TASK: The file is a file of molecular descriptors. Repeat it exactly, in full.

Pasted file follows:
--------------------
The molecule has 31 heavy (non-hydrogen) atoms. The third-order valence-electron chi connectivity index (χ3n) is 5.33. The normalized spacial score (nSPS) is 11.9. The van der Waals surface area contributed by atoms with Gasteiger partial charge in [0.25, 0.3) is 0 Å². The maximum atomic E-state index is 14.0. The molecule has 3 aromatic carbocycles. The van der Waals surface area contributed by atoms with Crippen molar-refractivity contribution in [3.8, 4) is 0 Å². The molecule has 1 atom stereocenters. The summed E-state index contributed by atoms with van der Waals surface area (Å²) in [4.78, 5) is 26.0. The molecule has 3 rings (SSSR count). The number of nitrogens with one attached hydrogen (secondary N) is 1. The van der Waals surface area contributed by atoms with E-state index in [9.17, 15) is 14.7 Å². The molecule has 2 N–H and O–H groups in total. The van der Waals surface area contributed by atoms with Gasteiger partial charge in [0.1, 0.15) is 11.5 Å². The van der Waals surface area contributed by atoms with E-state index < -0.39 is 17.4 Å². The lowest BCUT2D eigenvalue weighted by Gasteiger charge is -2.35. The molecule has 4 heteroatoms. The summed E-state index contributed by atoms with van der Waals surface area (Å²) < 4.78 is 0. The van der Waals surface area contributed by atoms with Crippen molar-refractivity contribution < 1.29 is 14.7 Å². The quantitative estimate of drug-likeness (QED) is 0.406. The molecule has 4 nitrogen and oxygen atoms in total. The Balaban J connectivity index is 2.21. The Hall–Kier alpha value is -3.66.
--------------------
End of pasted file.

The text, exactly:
The molecule has 31 heavy (non-hydrogen) atoms. The third-order valence-electron chi connectivity index (χ3n) is 5.33. The normalized spacial score (nSPS) is 11.9. The van der Waals surface area contributed by atoms with Gasteiger partial charge in [0.25, 0.3) is 0 Å². The maximum atomic E-state index is 14.0. The molecule has 3 aromatic carbocycles. The van der Waals surface area contributed by atoms with Crippen molar-refractivity contribution in [3.8, 4) is 0 Å². The molecule has 1 atom stereocenters. The summed E-state index contributed by atoms with van der Waals surface area (Å²) in [4.78, 5) is 26.0. The molecule has 3 rings (SSSR count). The number of nitrogens with one attached hydrogen (secondary N) is 1. The van der Waals surface area contributed by atoms with E-state index in [9.17, 15) is 14.7 Å². The molecule has 2 N–H and O–H groups in total. The van der Waals surface area contributed by atoms with Gasteiger partial charge in [0.1, 0.15) is 11.5 Å². The van der Waals surface area contributed by atoms with E-state index < -0.39 is 17.4 Å². The lowest BCUT2D eigenvalue weighted by Gasteiger charge is -2.35. The molecule has 4 heteroatoms. The summed E-state index contributed by atoms with van der Waals surface area (Å²) < 4.78 is 0. The van der Waals surface area contributed by atoms with Crippen molar-refractivity contribution < 1.29 is 14.7 Å². The quantitative estimate of drug-likeness (QED) is 0.406. The molecule has 4 nitrogen and oxygen atoms in total. The Balaban J connectivity index is 2.21. The Hall–Kier alpha value is -3.66.